Finally, startups are giving the commercial airline industry a run for its money.

Consumers have long been unhappy with the state of commercial air travel, particularly when it comes to the main legacy carriers in North America. And with its high barriers to entry and arcane rules, the industry hasn’t yet been vulnerable to challenges from leaner startups.

That may be about to change as a wave of new apps are proposing alternative models of booking and changing flights. The new app OneGo, launched this week, bills itself as “the first booking app for subscription-based flying on major airlines.”

WEB_ONE-GO_Untitled-2
OneGo app

For a flat fee, OneGo allows travelers to avoid the hassle of searching out the best fares. While high for average travelers, the monthly fees starting at $1,500 could offer peace of mind to frequent business travelers.

“When you take price out of the equation, and replace it with a flat monthly fee, you gain the freedom to fly as much as you need for your business without having to consider anything other than your flight’s arrival and departure times,” OneGo CEO Paulius Grigas explained in a release.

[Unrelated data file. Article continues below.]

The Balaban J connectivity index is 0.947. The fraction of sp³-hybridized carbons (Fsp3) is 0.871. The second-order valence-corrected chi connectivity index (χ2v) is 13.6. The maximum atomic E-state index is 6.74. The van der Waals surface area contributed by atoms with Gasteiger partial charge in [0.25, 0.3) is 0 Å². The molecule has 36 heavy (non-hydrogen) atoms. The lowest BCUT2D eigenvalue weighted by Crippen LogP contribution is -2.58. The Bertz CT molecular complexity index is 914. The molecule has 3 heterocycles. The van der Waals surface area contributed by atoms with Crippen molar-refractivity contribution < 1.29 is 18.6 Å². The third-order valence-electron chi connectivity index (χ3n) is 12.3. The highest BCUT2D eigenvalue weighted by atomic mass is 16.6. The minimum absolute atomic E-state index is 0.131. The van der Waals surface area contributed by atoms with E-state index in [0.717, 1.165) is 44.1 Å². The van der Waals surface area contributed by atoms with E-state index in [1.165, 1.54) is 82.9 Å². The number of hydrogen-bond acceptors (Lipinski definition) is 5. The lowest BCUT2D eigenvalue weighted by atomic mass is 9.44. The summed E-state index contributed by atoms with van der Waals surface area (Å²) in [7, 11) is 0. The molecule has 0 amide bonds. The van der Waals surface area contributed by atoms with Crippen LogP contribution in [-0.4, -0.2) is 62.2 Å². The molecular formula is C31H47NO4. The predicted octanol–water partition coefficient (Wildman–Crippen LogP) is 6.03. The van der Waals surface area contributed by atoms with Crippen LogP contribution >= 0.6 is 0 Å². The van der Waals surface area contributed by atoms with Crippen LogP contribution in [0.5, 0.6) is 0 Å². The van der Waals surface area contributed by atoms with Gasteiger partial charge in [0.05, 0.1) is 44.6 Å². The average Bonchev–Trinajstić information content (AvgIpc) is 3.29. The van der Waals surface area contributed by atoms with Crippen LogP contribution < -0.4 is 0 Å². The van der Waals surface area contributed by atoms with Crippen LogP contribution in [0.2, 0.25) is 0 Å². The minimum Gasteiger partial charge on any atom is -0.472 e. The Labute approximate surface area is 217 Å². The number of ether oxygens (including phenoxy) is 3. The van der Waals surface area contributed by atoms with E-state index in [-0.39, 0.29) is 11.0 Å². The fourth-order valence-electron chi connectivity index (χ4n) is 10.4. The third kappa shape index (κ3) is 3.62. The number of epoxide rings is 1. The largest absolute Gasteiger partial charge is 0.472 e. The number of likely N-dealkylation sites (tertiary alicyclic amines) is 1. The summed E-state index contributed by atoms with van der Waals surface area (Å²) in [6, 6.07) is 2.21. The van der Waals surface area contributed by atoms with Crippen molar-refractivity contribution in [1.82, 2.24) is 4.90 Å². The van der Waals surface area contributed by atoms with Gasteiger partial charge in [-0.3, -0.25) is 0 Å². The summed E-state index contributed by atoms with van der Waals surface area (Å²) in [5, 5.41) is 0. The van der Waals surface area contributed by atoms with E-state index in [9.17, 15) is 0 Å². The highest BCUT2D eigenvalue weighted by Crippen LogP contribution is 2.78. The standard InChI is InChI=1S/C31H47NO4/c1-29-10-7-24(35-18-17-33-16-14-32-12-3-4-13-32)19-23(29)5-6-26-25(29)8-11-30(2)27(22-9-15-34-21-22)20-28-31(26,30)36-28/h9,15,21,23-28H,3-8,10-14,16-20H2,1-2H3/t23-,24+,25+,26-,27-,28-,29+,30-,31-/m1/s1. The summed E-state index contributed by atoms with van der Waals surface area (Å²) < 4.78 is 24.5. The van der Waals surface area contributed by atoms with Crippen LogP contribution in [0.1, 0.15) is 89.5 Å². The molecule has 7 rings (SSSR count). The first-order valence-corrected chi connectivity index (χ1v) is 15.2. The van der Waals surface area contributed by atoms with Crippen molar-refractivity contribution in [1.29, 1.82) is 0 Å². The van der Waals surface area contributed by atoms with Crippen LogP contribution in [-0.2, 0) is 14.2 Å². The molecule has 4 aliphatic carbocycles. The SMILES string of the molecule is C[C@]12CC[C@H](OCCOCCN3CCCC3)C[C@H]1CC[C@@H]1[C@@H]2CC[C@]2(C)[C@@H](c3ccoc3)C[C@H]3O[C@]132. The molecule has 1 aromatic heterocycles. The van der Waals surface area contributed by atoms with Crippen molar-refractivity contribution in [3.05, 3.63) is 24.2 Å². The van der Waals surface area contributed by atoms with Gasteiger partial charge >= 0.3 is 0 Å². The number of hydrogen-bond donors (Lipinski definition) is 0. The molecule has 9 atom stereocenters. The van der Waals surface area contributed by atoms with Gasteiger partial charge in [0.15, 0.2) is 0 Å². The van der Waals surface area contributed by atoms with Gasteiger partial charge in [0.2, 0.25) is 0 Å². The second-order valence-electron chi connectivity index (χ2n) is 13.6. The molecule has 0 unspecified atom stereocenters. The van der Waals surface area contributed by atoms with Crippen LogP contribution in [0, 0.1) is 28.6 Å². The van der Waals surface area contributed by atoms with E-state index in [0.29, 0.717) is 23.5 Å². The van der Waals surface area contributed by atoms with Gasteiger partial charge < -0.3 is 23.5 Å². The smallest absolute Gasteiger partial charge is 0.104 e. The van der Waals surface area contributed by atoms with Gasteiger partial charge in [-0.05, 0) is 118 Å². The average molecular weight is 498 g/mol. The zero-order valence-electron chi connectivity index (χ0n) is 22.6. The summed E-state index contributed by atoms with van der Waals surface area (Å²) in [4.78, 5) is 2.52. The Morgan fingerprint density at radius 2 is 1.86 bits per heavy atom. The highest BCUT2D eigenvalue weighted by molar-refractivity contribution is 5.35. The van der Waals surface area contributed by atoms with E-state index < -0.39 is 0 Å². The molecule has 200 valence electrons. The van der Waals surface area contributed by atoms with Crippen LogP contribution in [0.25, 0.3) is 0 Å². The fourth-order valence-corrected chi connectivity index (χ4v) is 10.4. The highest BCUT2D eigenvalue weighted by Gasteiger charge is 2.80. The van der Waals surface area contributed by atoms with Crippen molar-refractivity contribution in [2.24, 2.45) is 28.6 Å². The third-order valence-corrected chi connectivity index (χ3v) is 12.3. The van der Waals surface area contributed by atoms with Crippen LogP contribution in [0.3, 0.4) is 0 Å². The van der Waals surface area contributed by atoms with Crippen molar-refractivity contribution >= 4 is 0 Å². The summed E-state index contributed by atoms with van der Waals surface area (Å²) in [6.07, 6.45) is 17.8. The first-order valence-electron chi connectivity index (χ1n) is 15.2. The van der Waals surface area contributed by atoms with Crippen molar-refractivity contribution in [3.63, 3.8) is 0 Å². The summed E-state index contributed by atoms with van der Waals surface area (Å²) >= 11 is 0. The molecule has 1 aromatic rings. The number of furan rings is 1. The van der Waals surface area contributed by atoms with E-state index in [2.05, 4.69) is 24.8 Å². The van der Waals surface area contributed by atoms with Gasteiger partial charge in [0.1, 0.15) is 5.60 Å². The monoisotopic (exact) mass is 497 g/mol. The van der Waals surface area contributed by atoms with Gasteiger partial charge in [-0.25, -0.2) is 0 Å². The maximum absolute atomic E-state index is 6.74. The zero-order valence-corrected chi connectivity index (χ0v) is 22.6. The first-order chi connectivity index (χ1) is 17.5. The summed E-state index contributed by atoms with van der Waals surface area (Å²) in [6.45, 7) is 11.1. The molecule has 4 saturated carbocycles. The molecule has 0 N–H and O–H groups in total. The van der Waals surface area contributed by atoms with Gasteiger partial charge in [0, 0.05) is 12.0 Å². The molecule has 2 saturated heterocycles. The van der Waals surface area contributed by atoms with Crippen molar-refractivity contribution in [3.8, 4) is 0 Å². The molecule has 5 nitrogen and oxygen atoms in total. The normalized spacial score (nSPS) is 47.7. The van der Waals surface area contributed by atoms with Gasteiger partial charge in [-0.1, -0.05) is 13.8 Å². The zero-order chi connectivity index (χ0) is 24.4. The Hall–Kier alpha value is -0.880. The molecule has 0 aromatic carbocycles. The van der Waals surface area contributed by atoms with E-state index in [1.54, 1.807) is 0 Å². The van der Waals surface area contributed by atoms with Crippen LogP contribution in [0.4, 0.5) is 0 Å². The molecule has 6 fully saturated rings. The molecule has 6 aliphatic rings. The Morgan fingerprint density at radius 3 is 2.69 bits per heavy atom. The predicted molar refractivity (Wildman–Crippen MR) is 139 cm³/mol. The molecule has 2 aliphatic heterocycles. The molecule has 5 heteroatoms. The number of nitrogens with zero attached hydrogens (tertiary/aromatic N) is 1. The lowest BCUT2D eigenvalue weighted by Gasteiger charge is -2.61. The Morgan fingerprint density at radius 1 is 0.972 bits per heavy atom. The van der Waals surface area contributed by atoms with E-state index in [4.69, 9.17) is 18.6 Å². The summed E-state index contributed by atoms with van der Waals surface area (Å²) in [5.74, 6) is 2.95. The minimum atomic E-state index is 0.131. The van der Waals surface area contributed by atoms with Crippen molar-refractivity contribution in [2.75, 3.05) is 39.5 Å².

Airly is a similar service for the Australian market that launched in January 2016. It offers unlimited flights between Sydney, Melbourne and Canberra for a monthly fee of A$2,550.

“We really think we are going to turn air travel on its head for the regular commuters,” Airly cofounder Luke Hampshire told the Australian news site ABC.

Your cookie settings are affecting the functionality of this site. Please revisit your cookie preferences and enable Functional Cookies: Cookie Settings

 

Freebird, a new Boston-based startup that investors have funded to the tune of $3.5 million, helps travelers rebook canceled flights for zero charge—provided that they pay an up-front fee of $19 for a one-way journey or $34 for a round trip. Bloomberg calls it a “ticket out of airport hell.”

While some analysts express skepticism about these particular companies, entrepreneurs are increasingly training their sights on air travel “pain points.” See our Future 100 report for our report on the disruptive potential of connected luggage.